When I mentioned the “pick of the week” idea to my awesome manager John Enck (@johnenck if you can get him to tweet I’ll buy you a beer) he said “be careful if you commit to doing it weekly, you have to do it”. I assured him this was not an issue, and then of course I missed a week. It will happen, but I’m trying to get at least two or three of these, per month. On to the good stuff….
San Francisco, California http://www.gwos.com
GroundWork was one of the first companies to package up open source monitoring components into a commercial offering, which includes the ever popular Nagios engine, into a supported, tested, and well maintained monitoring product offering. This created a natural path for those using Nagios, who wanted support, a more advanced product, and a consistent deployment model. Over the years GroundWork has become quite a different animal, with advanced portal technology, topological awareness and discovery, event correlation, and the ability to scale the solution for large and demanding environments. The next step in the maturation process, was driven by customers who wanted to build solutions incorporating the monitoring data, GroundWork then re-built the core architecture with a robust API layer allowing for diverse use cases of monitoring data, including custom portals or other mashups. The evolution of the company moved them further into the concept of unified monitoring they improved the ability to monitor network devices, hypervizors and have been focused on support for multiple public and private cloud platforms. This unified monitoring platform has been gaining momentum and the customers have been shifting from Nagios up sells into those which need an extensible monitoring platform based on open standard components.
The main reason I wanted to highlight them is based on research we published towards the end of last year Colin Fletcher and I published (http://blogs.gartner.com/jonah-kowall/2013/11/12/unified-monitoring-note-presentation-and-client-interest/) highlighted the need for these unified monitoring tools combined with log analysis. GroundWork is one example of a company who has done this. They have taken the open source ELK stack (highlighted in this blog post : http://blogs.gartner.com/jonah-kowall/2014/04/13/monitoring-technology-pick-week-of-april-7th-elasticsearch/) and incorporated it into the GroundWorks solution. Today it’s a portlet within the product, and there isn’t the management tooling needed around the ELK components, but this is a beta product. The future product should better manage the data, and integrate the search and reporting components coming from the ElasticSearch tooling. The feedback from the customer base has been clear, people want this pairing. In fact they did a survey across 400 of their users:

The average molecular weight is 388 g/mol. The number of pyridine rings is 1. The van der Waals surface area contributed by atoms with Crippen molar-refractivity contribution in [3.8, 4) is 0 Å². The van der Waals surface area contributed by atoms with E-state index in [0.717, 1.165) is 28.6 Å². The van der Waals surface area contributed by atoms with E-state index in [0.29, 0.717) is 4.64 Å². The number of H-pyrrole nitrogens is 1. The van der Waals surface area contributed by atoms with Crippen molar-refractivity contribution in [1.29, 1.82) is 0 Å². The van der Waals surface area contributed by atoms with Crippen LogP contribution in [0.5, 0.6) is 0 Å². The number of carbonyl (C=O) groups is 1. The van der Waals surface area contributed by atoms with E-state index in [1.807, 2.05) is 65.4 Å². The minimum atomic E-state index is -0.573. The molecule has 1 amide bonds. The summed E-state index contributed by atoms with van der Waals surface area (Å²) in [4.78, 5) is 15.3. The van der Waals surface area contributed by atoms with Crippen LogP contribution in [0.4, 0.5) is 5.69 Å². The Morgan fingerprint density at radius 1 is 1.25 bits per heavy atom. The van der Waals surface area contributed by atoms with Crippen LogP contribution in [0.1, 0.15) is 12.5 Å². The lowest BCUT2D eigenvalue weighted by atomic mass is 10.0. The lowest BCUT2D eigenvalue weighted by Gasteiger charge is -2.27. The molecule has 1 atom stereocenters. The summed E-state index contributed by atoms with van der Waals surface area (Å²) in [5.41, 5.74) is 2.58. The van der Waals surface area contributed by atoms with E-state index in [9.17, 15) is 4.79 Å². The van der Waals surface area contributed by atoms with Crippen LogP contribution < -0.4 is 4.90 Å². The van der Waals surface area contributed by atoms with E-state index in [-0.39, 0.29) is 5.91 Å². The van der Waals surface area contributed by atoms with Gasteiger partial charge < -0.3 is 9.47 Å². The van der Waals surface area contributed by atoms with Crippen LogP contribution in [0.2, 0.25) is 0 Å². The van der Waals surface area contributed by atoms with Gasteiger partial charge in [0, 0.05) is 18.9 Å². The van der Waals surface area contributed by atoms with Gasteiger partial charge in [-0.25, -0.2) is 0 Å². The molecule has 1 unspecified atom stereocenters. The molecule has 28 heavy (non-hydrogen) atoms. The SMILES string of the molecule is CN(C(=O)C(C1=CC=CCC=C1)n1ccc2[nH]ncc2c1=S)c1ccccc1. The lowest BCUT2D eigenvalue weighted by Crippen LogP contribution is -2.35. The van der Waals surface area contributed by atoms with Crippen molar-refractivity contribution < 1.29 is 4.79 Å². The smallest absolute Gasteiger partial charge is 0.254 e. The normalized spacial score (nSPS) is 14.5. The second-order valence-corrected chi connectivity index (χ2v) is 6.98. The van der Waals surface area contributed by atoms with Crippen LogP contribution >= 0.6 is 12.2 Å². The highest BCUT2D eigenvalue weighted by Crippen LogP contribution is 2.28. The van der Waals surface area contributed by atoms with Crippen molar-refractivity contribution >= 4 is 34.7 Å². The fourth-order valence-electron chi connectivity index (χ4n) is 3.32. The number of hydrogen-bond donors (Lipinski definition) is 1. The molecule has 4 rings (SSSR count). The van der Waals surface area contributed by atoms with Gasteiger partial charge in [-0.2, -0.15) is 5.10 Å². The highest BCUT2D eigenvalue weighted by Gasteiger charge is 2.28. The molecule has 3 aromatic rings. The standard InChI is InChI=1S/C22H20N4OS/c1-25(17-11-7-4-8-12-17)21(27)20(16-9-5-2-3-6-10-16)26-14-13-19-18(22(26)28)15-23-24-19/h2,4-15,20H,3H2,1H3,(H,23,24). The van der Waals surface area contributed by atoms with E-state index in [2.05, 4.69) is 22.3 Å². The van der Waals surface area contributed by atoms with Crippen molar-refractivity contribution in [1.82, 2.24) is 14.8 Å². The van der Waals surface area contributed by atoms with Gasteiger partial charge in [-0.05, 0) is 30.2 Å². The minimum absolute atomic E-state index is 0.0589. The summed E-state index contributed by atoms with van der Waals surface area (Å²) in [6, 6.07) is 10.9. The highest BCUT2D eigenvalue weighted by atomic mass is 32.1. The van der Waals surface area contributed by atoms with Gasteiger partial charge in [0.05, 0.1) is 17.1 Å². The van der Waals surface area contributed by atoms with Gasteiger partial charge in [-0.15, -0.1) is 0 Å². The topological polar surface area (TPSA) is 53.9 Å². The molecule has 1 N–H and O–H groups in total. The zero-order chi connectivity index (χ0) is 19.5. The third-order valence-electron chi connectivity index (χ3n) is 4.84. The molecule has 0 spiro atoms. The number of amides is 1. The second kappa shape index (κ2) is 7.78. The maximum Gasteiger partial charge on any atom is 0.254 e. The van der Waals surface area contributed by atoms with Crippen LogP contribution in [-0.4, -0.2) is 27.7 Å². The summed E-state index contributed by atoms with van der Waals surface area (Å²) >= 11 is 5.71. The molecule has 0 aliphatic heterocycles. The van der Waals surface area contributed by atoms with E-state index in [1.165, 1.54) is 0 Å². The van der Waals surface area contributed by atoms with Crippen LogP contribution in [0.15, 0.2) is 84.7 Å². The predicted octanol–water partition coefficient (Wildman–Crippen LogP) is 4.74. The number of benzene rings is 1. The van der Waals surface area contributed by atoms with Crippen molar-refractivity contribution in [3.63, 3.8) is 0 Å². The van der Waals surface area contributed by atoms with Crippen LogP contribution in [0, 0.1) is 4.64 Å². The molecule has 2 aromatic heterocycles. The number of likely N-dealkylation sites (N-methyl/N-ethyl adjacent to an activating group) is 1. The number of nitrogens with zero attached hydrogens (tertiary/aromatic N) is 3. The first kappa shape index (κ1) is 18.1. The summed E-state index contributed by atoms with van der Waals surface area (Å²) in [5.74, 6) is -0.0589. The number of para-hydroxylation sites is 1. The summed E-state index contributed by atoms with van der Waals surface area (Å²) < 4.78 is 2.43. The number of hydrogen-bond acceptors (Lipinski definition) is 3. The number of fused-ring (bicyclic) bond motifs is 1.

Key Study findings:
- 37 percent of unified monitoring users are reviewing their IT logs via manual text search; 33 percent are already using log analysis software
- 96 percent find the ability to combine log field data with other monitoring event data into a single search tool and/or dashboard important
- 42 percent of users claim they do not have enough time to start analyzing their IT log data; 18% say the cost is too high
These study findings echoed Gartner’s latest report, “Modernize Your Monitoring Strategy by Combining Unified Monitoring and Log Analytics Tools,” on how to better manage today’s complex and dynamic IT environments.
This is quite close to our findings at the last Gartner Data Center Conference across 114 attendees who responded to our audience polling during our presentation titled “The Elusive Promise of Unified Monitoring: How to Monitor Infrastructure and Applications”.
- 22% had centralized log analysis tooling
- 46% had tactical or dispirit log analysis
- 39% had no log analysis
This is music to the log analysis vendors ears
Please leave comments here on on twitter @jkowall.
Comments or opinions expressed on this blog are those of the individual contributors only, and do not necessarily represent the views of Gartner, Inc. or its management. Readers may copy and redistribute blog postings on other blogs, or otherwise for private, non-commercial or journalistic purposes, with attribution to Gartner. This content may not be used for any other purposes in any other formats or media. The content on this blog is provided on an "as-is" basis. Gartner shall not be liable for any damages whatsoever arising out of the content or use of this blog.